“Sometimes we need to show our peers that we can do good in the community,” he said. “If we all just do a little, we can help a lot.”

Lisa Wright
Expanding Access to Healthcare and Social Services

Growing up in Kentucky, Lisa Wright ’11 dreamed of a career in journalism. As an undergraduate, she studied journalism and sociology and landed a coveted position at an ABC affiliate in Lexington.

“Starting out, this is what I wanted to be. I wanted to tell these amazing stories,” she said.

For years she worked as a producer, writer, and on-camera reporter for ABC and NBC affiliates. As she gained experience, however, she found herself growing weary of the grueling schedule and realized that the work wasn’t quite what she had imagined.

“When you work in TV, it is a lot more headline-based,” she explained.

She reached a tipping point when her station sent her out during a tornado warning to cover the story.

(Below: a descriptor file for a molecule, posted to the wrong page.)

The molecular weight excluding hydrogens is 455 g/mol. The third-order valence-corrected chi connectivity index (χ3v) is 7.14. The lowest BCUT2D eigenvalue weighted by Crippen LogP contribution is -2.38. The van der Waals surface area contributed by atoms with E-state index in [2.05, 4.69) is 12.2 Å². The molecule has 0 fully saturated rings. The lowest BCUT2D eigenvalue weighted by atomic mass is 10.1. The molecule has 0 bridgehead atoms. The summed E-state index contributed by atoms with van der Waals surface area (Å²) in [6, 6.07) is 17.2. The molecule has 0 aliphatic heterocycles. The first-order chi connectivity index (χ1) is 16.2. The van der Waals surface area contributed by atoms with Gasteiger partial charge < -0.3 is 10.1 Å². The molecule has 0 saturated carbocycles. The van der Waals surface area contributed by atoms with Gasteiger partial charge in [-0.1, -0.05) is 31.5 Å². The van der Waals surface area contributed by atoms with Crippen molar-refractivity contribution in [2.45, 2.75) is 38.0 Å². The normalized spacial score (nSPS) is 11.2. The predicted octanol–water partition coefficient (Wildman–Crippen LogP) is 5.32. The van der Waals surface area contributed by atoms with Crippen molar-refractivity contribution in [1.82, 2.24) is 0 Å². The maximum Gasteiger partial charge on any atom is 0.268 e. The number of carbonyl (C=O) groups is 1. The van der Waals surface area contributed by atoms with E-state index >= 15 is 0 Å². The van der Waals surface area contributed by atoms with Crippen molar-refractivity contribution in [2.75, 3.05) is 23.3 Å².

“I remember being outside, thinking, ‘This is not what I thought it would be,’” she said.

She realized she was looking for greater fulfillment in her work. Inspired, she dove into a new career in the nonprofit world, accepting a position with Big Brothers Big Sisters, where she focused on public relations, marketing, fundraising, and building the organization’s brand.

“It was the most rewarding experience [to see] kids matched with mentors and how it impacted their lives,” Wright says. “I met a lot of wonderful people.”

One contact led to her next role at The National Marrow Donor Program in California. Although the work was similar, her objective was to help parents of sick children find life-saving bone marrow donors. When it was successful, it was a thrill, while failures were heart-wrenching.